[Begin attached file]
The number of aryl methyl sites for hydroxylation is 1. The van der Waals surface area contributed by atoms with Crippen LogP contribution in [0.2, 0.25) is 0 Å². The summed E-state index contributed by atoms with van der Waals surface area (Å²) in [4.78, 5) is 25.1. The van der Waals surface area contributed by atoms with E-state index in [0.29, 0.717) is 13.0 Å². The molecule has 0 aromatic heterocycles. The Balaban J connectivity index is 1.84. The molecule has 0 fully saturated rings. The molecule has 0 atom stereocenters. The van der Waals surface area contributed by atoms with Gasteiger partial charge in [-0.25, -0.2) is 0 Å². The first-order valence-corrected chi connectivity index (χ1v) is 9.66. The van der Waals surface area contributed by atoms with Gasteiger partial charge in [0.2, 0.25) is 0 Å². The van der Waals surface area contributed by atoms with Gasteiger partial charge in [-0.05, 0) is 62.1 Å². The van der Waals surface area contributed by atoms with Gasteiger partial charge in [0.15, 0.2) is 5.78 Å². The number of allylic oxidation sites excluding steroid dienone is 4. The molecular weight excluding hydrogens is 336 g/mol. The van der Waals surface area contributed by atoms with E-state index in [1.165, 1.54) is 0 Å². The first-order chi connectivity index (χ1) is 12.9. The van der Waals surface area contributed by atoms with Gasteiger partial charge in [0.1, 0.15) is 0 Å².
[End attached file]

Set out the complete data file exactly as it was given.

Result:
The number of aryl methyl sites for hydroxylation is 1. The van der Waals surface area contributed by atoms with Crippen LogP contribution in [0.2, 0.25) is 0 Å². The summed E-state index contributed by atoms with van der Waals surface area (Å²) in [4.78, 5) is 25.1. The van der Waals surface area contributed by atoms with E-state index in [0.29, 0.717) is 13.0 Å². The molecule has 0 aromatic heterocycles. The Balaban J connectivity index is 1.84. The molecule has 0 fully saturated rings. The molecule has 0 atom stereocenters. The van der Waals surface area contributed by atoms with Gasteiger partial charge in [-0.25, -0.2) is 0 Å². The first-order valence-corrected chi connectivity index (χ1v) is 9.66. The van der Waals surface area contributed by atoms with Gasteiger partial charge in [0.2, 0.25) is 0 Å². The van der Waals surface area contributed by atoms with Gasteiger partial charge in [-0.05, 0) is 62.1 Å². The van der Waals surface area contributed by atoms with Gasteiger partial charge in [0.15, 0.2) is 5.78 Å². The number of allylic oxidation sites excluding steroid dienone is 4. The molecular weight excluding hydrogens is 336 g/mol. The van der Waals surface area contributed by atoms with E-state index in [1.165, 1.54) is 0 Å². The first-order chi connectivity index (χ1) is 12.9. The van der Waals surface area contributed by atoms with Gasteiger partial charge in [0.1, 0.15) is 0 Å².